A speaker for the Populists
The Union Labor Party soon failed due to lack of interest, and the members of the Farmers Alliance and labor groups went on to form a new third political party, the People's Party of America, also known as the Populists. The Farmers' Alliance had always aimed to influence Democrats and Republicans to promote legislation beneficial to farm interests, but by 1890 many of its members felt this was useless. They believed the two major parties were ignoring their interests because they were strongly attached to the wealthy and powerful northeastern industries. Kansans were at the forefront of the efforts to create the third political party, and thus the Populist Party was founded in Topeka, Kansas, in 1890. Lease eagerly went to work as a stump speaker (someone who traveled to other towns and regions to make public addresses for a political candidate) for the party. She was tireless in her work, making hundreds of speeches in Kansas and across the nation.
In 1889 Lease took an active role in the successful campaign to unseat U.S. senator John J. Ingalls (1873-1891), a Kansas Republican. She reportedly made over 160 speeches during the 1890 election. She was often mistakenly called Mary Ellen, and because her speeches were so full of anger and contempt for the Republican candidate, her enemies dubbed her "Mary Yellin'." Her speeches also fiercely attacked the nation's powerful industrialists, the federal government, and the upper classes. "Wall Street owns the country," she proclaimed in an 1890 speech, as quoted in William E. Connelly's A Standard History of Kansas and Kansans. "It is no longer a government of the people, by the people and for the people, but a government of Wall Street, by Wall Street and for Wall Street. The great common people of this country are slaves, and monopoly [the exclusive right to produce or sell a product] is the master." She went on to call Ingalls "the errand boy of Wall Street, the silver-tongued champion of special privilege, [and] a dishonest, soulless, shameless charlatan [fraud]." Many believed Ingalls' loss was due to Lease's campaign against him.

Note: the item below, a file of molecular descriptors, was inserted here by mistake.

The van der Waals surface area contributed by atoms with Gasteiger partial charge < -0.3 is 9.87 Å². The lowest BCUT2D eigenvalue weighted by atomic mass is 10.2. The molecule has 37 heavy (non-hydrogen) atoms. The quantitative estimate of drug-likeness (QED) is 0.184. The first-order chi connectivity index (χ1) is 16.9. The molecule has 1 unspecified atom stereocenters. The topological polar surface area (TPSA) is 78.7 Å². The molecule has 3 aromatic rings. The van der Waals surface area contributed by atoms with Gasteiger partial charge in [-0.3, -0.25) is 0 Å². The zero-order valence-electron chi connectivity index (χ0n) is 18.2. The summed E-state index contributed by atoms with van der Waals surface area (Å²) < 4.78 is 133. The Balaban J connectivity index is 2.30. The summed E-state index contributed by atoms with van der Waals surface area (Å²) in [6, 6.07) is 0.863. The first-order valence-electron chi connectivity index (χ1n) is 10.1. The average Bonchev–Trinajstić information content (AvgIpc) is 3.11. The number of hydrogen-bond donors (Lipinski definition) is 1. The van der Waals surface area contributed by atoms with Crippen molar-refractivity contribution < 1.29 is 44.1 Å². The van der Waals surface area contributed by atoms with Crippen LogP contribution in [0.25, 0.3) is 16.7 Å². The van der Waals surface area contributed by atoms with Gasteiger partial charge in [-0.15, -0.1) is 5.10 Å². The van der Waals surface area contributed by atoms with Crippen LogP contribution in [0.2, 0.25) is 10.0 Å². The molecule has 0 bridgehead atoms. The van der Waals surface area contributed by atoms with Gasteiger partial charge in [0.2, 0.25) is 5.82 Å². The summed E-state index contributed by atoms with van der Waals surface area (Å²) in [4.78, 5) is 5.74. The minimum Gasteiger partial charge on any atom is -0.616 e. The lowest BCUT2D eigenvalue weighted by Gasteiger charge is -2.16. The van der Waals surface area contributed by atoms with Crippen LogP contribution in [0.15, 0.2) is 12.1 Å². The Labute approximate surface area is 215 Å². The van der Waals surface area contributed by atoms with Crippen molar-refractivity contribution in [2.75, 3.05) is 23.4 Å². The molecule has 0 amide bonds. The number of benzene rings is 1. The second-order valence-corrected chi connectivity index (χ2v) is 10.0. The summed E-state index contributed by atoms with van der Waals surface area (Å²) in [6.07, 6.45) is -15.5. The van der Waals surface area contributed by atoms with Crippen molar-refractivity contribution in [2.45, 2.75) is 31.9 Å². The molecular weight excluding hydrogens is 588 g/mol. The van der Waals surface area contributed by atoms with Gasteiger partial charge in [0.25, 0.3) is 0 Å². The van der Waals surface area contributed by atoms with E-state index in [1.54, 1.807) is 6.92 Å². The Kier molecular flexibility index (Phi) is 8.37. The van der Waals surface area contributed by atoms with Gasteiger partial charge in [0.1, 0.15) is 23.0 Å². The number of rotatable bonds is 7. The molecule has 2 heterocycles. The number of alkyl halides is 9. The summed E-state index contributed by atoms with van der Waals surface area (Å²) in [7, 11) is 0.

William Jennings Bryan and the Election of 1896
William Jennings Bryan (1860-1925) was known as the "Great Commoner" for his representation of the poor, the working class, and the farmers in his impassioned speeches and political campaigns. Bryan was born and raised in Illinois, where he practiced law for a few years. In 1887 he moved to Lincoln, Nebraska, where he ran for Congress in 1890. Bryan won his Congressional seat as a Democrat in a strongly Republican district, which was probably an early indication of his oratorical (speech-making) skills.
One of the issues that Bryan championed was free silver. In 1893 the United States experienced a depression, or a period of drastic decline in the economy. Farm failures were common. Many farmers became advocates of free silver, demanding that the government issue new dollars backed by silver as opposed to paper money being backed only by gold. Since gold was used as the standard value for the dollar, the dollar could be redeemed for a certain amount of gold and the nation had to have gold reserves that could cover the supply of money. Those who advocated free silver believed using silver as well as gold to back the currency would increase the money supply and lead to inflation (a rise in the amount of money in circulation in relation to a smaller amount of available goods and products, leading to a rise in prices). Higher prices for their crops due to inflation would benefit the farmers, particularly in the effect it would have on loans they had borrowed when money was worth less. Inflation would hurt the banks and insurance companies that had loaned them money because the money they collected on the debts was not worth as much as it was when it was borrowed. During his first term in the House of Representatives, Bryan gave a masterful three-hour speech in defense of the free silver cause. He claimed lawmakers had to decide between wealthy industrialists and the downtrodden masses. Bryan earned national fame for his speech-making, but in 1894, after two terms in office, he failed in a bid to become a U.S. senator. Nevertheless, he continued to make speeches in favor of the free silver cause.